The SamSam ransomware attack is back. And this time the victim was right here in Bomgar’s own backyard – the City of Atlanta. 

According to Atlanta city officials, last week’s attack didn’t impact critical infrastructure. But it did affect some customer-facing applications and internal services. The attackers issued a bitcoin demand of $6,800 per system, or $51,000 to unlock all compromised systems.

And that may be a small price to pay for a hard lesson learned. The ransomware exploit is one of the easiest cyberattacks to defend against. It can be thwarted by a couple of practices almost as old as the computer itself – patches and backups. Most ransomware relies on human gullibility or known, unpatched vulnerabilities to succeed. And when it does succeed, and the victim has no proper backups, the attacker’s extortion tactics often work. 

Why SamSam Succeeds

So, if simple IT processes – backups and patches – can beat ransomware, why is it such a problem for so many? The answer is that overburdened IT departments often don’t have the time and tools to get the basics done right. And, in many cases, they don’t have the motivation.

Security advice is somewhat similar to health advice. Sure, we all know we should exercise regularly and avoid junk food. But many of us ignore this advice as we settle in front of the TV with a bag of potato chips. Similarly, any competent organization knows that they should at least make backups, update systems and run standard perimeter defenses like firewalls.

Still, many organizations don’t and that’s why ransomware succeeds. Ransomware attacks are common because they’re so fruitful. Remember, the bad guys have a business model, and it’s a profitable one. Take the group behind SamSam as an example. According to CSO, to date they have earned nearly $850,000 from their exploits. So you can be sure they’re going to continue their attacks. 

How SamSam Operates

SamSam is a clever variant of the common ransomware. Most ransomware relies on social engineering or phishing to trick users into running a program that infects their system. SamSam is different. It scans the web, using tools that are readily available on the Internet, to locater servers with unpatched software. It then quietly lets itself in through that vulnerability.

If the City of Atlanta situation is like other SamSam attacks we’ve seen, the intruders probably got in through a public facing RDP port, or possibly an SMB port. What normally happens is that one of these ports is opened for a specific purpose – for a remote support session, for instance – and then carelessly left open. The attackers then launch a brute force attack that continuously hits the port with different credentials until one works. That compromised system is now ground zero in the attack. From there the attackers scan the network searching for systems with valuable data. They use remote access tools to get into those critical systems and then deploy the ransomware to lock them down.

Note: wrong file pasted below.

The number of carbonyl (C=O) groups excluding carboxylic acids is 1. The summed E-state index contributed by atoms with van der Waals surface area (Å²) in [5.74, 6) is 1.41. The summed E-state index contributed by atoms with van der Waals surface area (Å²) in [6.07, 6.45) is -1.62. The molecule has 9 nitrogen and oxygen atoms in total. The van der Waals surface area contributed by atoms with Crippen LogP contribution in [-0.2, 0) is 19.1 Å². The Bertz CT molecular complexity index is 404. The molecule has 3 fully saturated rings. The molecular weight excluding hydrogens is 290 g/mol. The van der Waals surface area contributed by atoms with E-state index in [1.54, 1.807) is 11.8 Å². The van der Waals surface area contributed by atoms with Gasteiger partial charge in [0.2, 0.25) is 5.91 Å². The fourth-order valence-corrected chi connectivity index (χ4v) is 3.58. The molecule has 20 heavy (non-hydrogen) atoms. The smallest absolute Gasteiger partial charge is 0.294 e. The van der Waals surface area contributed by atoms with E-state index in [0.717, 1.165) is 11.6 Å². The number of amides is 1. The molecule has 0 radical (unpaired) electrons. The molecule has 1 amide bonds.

Defending Against SamSam

That’s how it works. So how can you defend against it? It goes back to getting the basics right. Start with this:

Better yet, invest in automated cybersecurity solutions that can proactively protect your enterprise against today’s advanced cyber threats. At Bomgar, we develop products that secure the access that attackers need to succeed.

Our Privileged Identity Management (PIM) solution automatically and continuously randomizes all the powerful privileged account passwords that grant access to your sensitive systems. It generates unique and complex passwords for each system that are nearly impossible to crack during SamSam brute force attacks. And even if an attacker manages to get hold of a credential, it’s time-limited because the credentials are continuously changing. 

Our Privileged Access Management (PAM) solution secures the access pathways between systems that SamSam tries to exploit as it looks for valuable data on your network. 

SamSam is just one of the many modern cyberattacks that our joint PIM/PAM solution can defeat. Regardless of how you proceed, you’d be wise to heed the lesson learned by the City of Atlanta and protect yourself from SamSam. They were lucky not to lose access to their most critical systems and valuable data. Would you be so fortunate?